John Kerry might not strike you as a wild and crazy guy, but he may be about to do something as nutty as it gets in politics: choose a Republican, John McCain, as his running mate.
The official story, of course, is that it's not going to happen. Kerry categorically refuses to talk about who is under consideration, and when asked, McCain has made remarks like "I have totally ruled it out" and "I will not be vice president of the United States."
Even so, the idea continues to percolate, largely because it offers the prospect of such an interesting (indeed, supporters say revolutionary) pairing. Kerry and McCain are longtime friends in the Senate, and as fellow Vietnam War heroes (McCain spent five-and-a-half years as a prisoner of war; Kerry was awarded three Purple Hearts) they both command respect on national security issues. With his reputation as a maverick and political straight shooter, McCain could help defuse the Republican characterization of Kerry as an indecisive waffler. Most importantly, choosing the popular McCain could energize voters and transform the race from the neck-and-neck fight that many predict into a Kerry landslide.
So what would be so wild and crazy about choosing McCain? Only that it violates every rule in the vice-president-selection handbook.
The tricky thing about picking a vice president is that everyone has a different theory of what to look for. Some say Kerry should pick a running mate from a region of the country that he hopes to win this fall, like the South (think Florida Senator Bill Nelson) or the Midwest (think Missouri's Dick Gephardt). Others preach the virtue of building on strengths (think fellow veteran Wesley Clark) or shoring up weaknesses (think the youthful John Edwards). Still others say Kerry should look to diversity and the potential to make history (think the Hispanic governor of New Mexico, Bill Richardson, or Arizona governor Janet Napolitano).
Those points, however, are far more debatable than these two hard-and-fast election-year rules: You don't pick a member of the opposite party, and you don't pick someone who will infuriate your party's base. In choosing McCain, Kerry might break both, because while independents may drool at the prospect of a Kerry/ McCain ticket, many hard-core Democrats are less than enthused. McCain is not only a Republican, he's often a conservative one: He is anti-abortion, pro-free trade and pro-gun.
Yet Kerry hopes that most Democrats are so anti-Bush that they will support him in November, no matter who the vice president is. Adding to that number could be the millions of voters who admire the independent McCain and love the prospect of a fusion ticket. A CBS poll released last week captures this appeal: While Kerry leads Bush by a margin of 49 percent to 41 percent, a Kerry/McCain ticket leads a Bush/Cheney ticket by the much larger margin of 53 percent to 39 percent. In addition, the poll shows McCain would help Kerry draw more independents, more Republicans and more young voters.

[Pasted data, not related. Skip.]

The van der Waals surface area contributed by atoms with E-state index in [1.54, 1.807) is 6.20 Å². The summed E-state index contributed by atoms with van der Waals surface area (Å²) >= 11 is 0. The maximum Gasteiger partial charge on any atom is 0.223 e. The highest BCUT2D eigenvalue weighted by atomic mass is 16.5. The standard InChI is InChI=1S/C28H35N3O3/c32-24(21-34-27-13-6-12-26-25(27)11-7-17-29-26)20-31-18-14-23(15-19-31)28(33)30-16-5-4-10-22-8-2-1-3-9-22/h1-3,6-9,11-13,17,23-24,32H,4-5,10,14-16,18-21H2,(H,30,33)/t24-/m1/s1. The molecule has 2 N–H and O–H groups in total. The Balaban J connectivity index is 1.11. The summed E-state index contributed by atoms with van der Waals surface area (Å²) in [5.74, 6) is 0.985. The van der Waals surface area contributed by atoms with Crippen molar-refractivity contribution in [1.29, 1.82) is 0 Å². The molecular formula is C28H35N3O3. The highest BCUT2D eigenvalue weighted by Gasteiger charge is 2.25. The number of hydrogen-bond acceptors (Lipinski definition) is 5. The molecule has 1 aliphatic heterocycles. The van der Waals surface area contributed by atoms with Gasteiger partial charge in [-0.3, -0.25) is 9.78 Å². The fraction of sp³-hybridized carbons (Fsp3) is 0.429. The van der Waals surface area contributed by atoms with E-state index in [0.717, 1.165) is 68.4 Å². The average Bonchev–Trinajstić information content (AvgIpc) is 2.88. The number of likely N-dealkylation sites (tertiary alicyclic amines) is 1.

So is Kerry going to get all crazy? Actually, it may depend on McCain. Despite his independent streak, McCain is a fairly loyal Republican and, in fact, is chairman of President Bush's re-election campaign in Arizona. Yet it is no secret that he is still a little bitter over the 2000 Republican primaries that he lost to Bush in a hard-fought (and sometimes ugly) battle. Could the opportunity for payback — coupled with McCain's maverick mojo — be enough to convince him to abandon his party?
Perhaps more important is the question of whether McCain would be willing to do the main job of the vice president — that is, play second banana to the president. Franklin Roosevelt's vice president, John Garner, once said, "The vice presidency isn't worth a bucket of warm spit," and for that meager reward Kerry would likely ask McCain to toe the Democratic party line on a variety of issues. Could that be too much for McCain to handle?
At this point, the only people who really know are both named John. But before Kerry and McCain make their final decisions, they may want to consider another factor: history. Only two times in American history has a split ticket won the White House: Abraham Lincoln/ Andrew Johnson in 1864, and William Henry Harrison/ John Tyler in 1840. Both presidents died while in office and the vice presidents took the reins — and Congress tried to impeach them.